Read, D.R. and Fischer, M.D. and Leaf, M.J. (2013) What Are Kinship Terminologies, and Why Do We Care? A Computational Approach to Analyzing Symbolic Domains. Social Science Computer Review, 31 (1). pp. 16-44. ISSN 0894-4393.
Kinship is a fundamental feature and basis of human societies. We describe a set of computational tools and services, the Kinship Algebra Modeler, and the logic that underlies these. These were developed to improve how we understand both the fundamental facts of kinship, and how people use kinship as a resource in their lives. Mathematical formalism applied to cultural concepts is more than an exercise in model building, as it provides a way to represent and explore logical consistency and implications. The logic underlying kinship is explored here through the kin term computations made by users of a terminology when computing the kinship relation one person has to another by referring to a third person for whom each has a kin term relationship. Kinship Algebra Modeler provides a set of tools, services and an architecture to explore kinship terminologies and their properties in an accessible manner.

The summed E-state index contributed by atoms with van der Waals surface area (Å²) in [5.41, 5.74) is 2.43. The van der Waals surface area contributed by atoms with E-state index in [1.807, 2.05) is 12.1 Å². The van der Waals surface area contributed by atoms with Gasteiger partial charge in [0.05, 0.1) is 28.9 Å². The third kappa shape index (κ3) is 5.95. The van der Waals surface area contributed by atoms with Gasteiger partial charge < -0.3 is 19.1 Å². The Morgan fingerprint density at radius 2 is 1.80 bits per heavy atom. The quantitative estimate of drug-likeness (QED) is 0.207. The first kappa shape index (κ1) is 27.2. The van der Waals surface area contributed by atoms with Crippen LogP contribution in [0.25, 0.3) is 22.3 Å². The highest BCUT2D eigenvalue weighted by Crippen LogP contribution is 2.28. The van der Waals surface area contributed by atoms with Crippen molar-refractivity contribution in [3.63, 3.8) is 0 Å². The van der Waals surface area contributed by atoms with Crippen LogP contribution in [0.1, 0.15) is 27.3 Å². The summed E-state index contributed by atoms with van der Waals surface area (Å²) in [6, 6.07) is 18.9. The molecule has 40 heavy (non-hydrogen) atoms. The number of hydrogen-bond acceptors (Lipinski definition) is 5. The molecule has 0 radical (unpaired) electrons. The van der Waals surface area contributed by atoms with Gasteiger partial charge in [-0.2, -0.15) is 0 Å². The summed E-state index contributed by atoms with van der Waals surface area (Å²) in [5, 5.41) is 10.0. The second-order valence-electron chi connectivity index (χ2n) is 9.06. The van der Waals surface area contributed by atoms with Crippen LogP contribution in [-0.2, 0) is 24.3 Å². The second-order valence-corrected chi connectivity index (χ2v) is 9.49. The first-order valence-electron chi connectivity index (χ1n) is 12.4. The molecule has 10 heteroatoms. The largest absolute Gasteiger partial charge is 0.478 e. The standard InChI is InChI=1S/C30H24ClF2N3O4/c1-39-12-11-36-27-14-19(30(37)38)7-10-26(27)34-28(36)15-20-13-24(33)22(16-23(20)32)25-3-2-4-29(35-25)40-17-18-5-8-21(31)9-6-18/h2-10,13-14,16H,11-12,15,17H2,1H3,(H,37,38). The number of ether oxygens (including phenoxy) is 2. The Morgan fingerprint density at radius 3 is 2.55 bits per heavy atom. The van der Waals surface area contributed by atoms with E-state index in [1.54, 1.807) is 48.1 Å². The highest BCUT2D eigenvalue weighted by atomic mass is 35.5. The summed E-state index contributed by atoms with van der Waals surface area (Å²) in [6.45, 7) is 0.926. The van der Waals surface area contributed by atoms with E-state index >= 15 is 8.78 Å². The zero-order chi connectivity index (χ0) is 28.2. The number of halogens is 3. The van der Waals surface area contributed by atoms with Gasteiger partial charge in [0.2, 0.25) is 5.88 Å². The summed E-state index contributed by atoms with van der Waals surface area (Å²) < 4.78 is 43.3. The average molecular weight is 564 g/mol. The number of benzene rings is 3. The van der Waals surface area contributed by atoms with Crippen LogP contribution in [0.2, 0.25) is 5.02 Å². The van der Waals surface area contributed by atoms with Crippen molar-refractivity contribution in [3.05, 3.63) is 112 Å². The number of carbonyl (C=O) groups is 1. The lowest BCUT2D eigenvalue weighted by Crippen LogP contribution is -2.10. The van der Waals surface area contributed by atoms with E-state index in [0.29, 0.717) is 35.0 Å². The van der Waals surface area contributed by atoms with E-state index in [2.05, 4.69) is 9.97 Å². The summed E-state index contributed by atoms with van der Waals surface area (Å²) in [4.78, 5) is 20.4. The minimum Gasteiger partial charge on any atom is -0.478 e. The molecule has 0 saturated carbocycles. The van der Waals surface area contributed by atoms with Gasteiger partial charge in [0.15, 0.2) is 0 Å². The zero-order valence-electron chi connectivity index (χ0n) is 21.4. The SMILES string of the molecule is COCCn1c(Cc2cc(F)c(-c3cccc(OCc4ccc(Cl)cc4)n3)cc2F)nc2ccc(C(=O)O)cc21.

|Uncontrolled keywords:||Kinship, Algebra, Semantic Domains, Kinship Terminology, Theory Building|
|Subjects:||G Geography. Anthropology. Recreation > GN Anthropology|
|Divisions:||Faculties > Social Sciences > School of Anthropology and Conservation > Social and Cultural Anthropology
Faculties > Social Sciences > School of Anthropology and Conservation > Visual and Computational Anthropology
|Depositing User:||Michael Fischer|
|Date Deposited:||11 Oct 2012 14:55|
|Last Modified:||19 Feb 2013 12:46|
|Resource URI:||http://kar.kent.ac.uk/id/eprint/31546 (The current URI for this page, for reference purposes)|
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